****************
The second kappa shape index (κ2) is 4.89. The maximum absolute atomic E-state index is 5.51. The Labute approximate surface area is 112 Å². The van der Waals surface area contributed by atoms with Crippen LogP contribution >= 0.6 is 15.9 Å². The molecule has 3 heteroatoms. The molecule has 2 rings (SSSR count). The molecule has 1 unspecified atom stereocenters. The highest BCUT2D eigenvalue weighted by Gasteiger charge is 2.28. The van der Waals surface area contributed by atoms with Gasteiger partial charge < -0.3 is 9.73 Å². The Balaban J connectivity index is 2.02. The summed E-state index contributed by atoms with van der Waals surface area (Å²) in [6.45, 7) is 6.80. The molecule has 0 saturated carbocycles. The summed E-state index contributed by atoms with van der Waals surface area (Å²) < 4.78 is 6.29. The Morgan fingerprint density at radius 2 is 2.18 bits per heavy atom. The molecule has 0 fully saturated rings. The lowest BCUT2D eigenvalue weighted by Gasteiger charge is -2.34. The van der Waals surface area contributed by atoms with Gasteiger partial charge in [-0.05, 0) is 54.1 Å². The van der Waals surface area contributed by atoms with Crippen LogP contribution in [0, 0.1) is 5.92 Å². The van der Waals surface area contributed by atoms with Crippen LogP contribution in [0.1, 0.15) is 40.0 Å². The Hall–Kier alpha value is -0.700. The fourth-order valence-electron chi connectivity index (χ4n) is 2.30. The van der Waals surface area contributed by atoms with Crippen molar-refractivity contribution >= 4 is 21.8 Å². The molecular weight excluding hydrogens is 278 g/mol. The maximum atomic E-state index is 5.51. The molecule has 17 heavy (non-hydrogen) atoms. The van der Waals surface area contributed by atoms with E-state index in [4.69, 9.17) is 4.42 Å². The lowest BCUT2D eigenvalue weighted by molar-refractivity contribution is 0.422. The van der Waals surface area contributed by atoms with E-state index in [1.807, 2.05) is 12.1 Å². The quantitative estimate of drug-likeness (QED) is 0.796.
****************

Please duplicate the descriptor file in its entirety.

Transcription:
The second kappa shape index (κ2) is 4.89. The maximum absolute atomic E-state index is 5.51. The Labute approximate surface area is 112 Å². The van der Waals surface area contributed by atoms with Crippen LogP contribution >= 0.6 is 15.9 Å². The molecule has 3 heteroatoms. The molecule has 2 rings (SSSR count). The molecule has 1 unspecified atom stereocenters. The highest BCUT2D eigenvalue weighted by Gasteiger charge is 2.28. The van der Waals surface area contributed by atoms with Gasteiger partial charge < -0.3 is 9.73 Å². The Balaban J connectivity index is 2.02. The summed E-state index contributed by atoms with van der Waals surface area (Å²) in [6.45, 7) is 6.80. The molecule has 0 saturated carbocycles. The summed E-state index contributed by atoms with van der Waals surface area (Å²) < 4.78 is 6.29. The Morgan fingerprint density at radius 2 is 2.18 bits per heavy atom. The molecule has 0 fully saturated rings. The lowest BCUT2D eigenvalue weighted by Gasteiger charge is -2.34. The van der Waals surface area contributed by atoms with Gasteiger partial charge in [-0.05, 0) is 54.1 Å². The van der Waals surface area contributed by atoms with Crippen LogP contribution in [0, 0.1) is 5.92 Å². The van der Waals surface area contributed by atoms with Crippen LogP contribution in [0.1, 0.15) is 40.0 Å². The Hall–Kier alpha value is -0.700. The fourth-order valence-electron chi connectivity index (χ4n) is 2.30. The van der Waals surface area contributed by atoms with Crippen molar-refractivity contribution >= 4 is 21.8 Å². The molecular weight excluding hydrogens is 278 g/mol. The maximum atomic E-state index is 5.51. The molecule has 17 heavy (non-hydrogen) atoms. The van der Waals surface area contributed by atoms with E-state index in [4.69, 9.17) is 4.42 Å². The lowest BCUT2D eigenvalue weighted by molar-refractivity contribution is 0.422. The van der Waals surface area contributed by atoms with E-state index in [1.807, 2.05) is 12.1 Å². The quantitative estimate of drug-likeness (QED) is 0.796.